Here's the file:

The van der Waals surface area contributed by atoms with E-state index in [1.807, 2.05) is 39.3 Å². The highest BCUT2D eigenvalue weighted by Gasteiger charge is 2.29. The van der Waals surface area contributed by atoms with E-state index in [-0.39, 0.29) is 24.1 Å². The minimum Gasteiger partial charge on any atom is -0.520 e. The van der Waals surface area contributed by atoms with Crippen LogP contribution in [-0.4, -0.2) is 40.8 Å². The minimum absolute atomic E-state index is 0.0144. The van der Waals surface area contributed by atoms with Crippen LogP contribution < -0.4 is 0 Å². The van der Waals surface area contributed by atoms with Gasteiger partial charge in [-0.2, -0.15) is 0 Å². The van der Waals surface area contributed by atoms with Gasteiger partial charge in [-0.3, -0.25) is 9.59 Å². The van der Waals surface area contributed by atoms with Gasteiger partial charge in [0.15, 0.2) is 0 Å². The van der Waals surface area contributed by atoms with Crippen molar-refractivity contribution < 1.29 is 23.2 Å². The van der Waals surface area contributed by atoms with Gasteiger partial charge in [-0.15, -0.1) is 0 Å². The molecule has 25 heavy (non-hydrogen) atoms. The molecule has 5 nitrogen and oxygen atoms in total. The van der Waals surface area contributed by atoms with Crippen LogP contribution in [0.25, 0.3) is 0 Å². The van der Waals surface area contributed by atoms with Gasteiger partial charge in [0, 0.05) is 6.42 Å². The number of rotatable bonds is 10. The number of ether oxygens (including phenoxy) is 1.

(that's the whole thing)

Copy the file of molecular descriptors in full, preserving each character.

The van der Waals surface area contributed by atoms with E-state index in [1.807, 2.05) is 39.3 Å². The highest BCUT2D eigenvalue weighted by Gasteiger charge is 2.29. The van der Waals surface area contributed by atoms with E-state index in [-0.39, 0.29) is 24.1 Å². The minimum Gasteiger partial charge on any atom is -0.520 e. The van der Waals surface area contributed by atoms with Crippen LogP contribution in [-0.4, -0.2) is 40.8 Å². The minimum absolute atomic E-state index is 0.0144. The van der Waals surface area contributed by atoms with Crippen LogP contribution < -0.4 is 0 Å². The van der Waals surface area contributed by atoms with Gasteiger partial charge in [-0.2, -0.15) is 0 Å². The van der Waals surface area contributed by atoms with Gasteiger partial charge in [-0.3, -0.25) is 9.59 Å². The van der Waals surface area contributed by atoms with Gasteiger partial charge in [0.15, 0.2) is 0 Å². The van der Waals surface area contributed by atoms with Crippen molar-refractivity contribution < 1.29 is 23.2 Å². The van der Waals surface area contributed by atoms with Gasteiger partial charge in [-0.15, -0.1) is 0 Å². The molecule has 25 heavy (non-hydrogen) atoms. The molecule has 5 nitrogen and oxygen atoms in total. The van der Waals surface area contributed by atoms with Crippen LogP contribution in [0.25, 0.3) is 0 Å². The van der Waals surface area contributed by atoms with Gasteiger partial charge in [0, 0.05) is 6.42 Å². The number of rotatable bonds is 10. The number of ether oxygens (including phenoxy) is 1.